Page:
Kahn/Selesnick, "Panorama (detail)", 2004, Quadtone (archival) digital print, 2x130".

Kahn/Selesnick, “Panorama (detail)”, 2004, Quadtone (archival) digital print, 2×130″.


Selected by Fawn Potash

“The Apollo Prophecies” document a mystical ellipsis in the space-time continuum: mid-20th century American and Russian Astronauts and a lost Edwardian-era lunar expedition have all journeyed to the moon using the various technologies available to them in their respective eras. Upon the bleak cratered landscape they encounter one another–with the Edwardians apprehending the arrival of the ‘nauts as gods fulfilling a long-awaited prophecy. Employing the narrative techniques of Italian early Renaissance religious fresco, Kahn/Selesnick depict the lunar explorers traveling to the moon, surveying the lay of the land, and returning to Earth in a sequence of multiple sequential episodes all contained along the spectrum of one long, continuous black-and-white panoramic photograph 10 inches high and 48 feet long.

In addition to the panorama, for which images of live actors in sets and shots of miniature models were combined, the project includes other documentation of these lunar voyages: a cabinet containing moon rocks and the chemical apparatus for precipitating Edwardian Moon Paste from them; other sculptural artifacts; portraits of the various explorers and astronauts; drawings and schematic notes of the various spacecraft and spacesuits, ranging from chamber pot-equipped wooden sleds and buffalo skin coats to titanium-strutted rovers and pressurized nylon; hallucinatory video footage; and visionary text furnishing fragments of cosmology and hagiography.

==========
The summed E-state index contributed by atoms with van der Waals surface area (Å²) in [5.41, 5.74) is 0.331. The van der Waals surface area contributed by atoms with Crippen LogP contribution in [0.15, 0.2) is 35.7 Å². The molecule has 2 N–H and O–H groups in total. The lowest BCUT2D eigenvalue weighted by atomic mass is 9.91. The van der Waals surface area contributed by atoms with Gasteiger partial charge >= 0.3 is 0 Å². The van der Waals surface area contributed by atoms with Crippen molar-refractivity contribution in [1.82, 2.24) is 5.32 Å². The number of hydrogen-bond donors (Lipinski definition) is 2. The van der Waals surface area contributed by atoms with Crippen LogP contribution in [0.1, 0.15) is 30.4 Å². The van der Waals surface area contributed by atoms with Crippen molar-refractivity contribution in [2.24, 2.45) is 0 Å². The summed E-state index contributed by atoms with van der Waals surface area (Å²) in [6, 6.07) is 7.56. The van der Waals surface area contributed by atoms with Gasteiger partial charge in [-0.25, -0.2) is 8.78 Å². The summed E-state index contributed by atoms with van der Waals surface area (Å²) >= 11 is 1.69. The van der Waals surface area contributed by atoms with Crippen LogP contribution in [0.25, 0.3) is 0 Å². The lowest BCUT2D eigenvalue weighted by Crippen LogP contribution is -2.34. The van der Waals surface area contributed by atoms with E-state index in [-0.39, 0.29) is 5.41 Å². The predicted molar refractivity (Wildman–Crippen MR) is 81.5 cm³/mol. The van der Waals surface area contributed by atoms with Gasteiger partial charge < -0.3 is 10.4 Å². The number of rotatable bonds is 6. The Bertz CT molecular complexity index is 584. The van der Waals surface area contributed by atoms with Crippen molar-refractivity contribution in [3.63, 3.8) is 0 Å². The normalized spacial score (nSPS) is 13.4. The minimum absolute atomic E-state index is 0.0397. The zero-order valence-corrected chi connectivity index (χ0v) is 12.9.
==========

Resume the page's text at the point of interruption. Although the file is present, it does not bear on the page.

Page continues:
“Apollo Prophecies” began its development in 2002 while Kahn/Selesnick were artists-in-residence at Toni Morrison’s Atelier Program at Princeton University. Atelier Program and Princeton Physics student Erez Lieberman contributed the text to the project.

Fawn Potash writes: Kahn/Selesnick’s photos originally attracted me because of the object like quality of the prints. Their first series looking like it had been discovered in a long forgotten drawer, creased and folded, illustrating some familiar but long forgotten myth. I like that they use photography like cinema. Maybe all photographs are fictions based on real life, but Kahn/Selesnick’s work exploits that veritas.

Nicholas Kahn and Richard Selesnick received their BFAs from Washington University. Their collaborative works have been widely exhibited in solo shows at the Yancey Richardson Gallery, NYC; Paul Kopeikin Gallery, Los Angeles, CA; Lisa Sette Gallery, Scottsdale, Arizona; Carrie Haddad Gallery, Hudson, NY; Pepper Gallery, Boston, MA; and the Royal Photographic Society, Bath, England. Group shows include those at the Museum of Photographic Arts, San Diego, CA; the Brooklyn Museum, NY; and the National Portrait Gallery, Washington, DC. They have published two books, Scotlandfuturebog and City of Salt, and their work has been featured in Albany Times Union, Aperture, Art in America, Village Voice, Harper’s, New York Times, Boston Globe, and Provincetown Arts. Their work is in public and private collections including those at the Los Angeles County Museum of Art, Boston Public Library, and the Houston Museum of Fine Arts.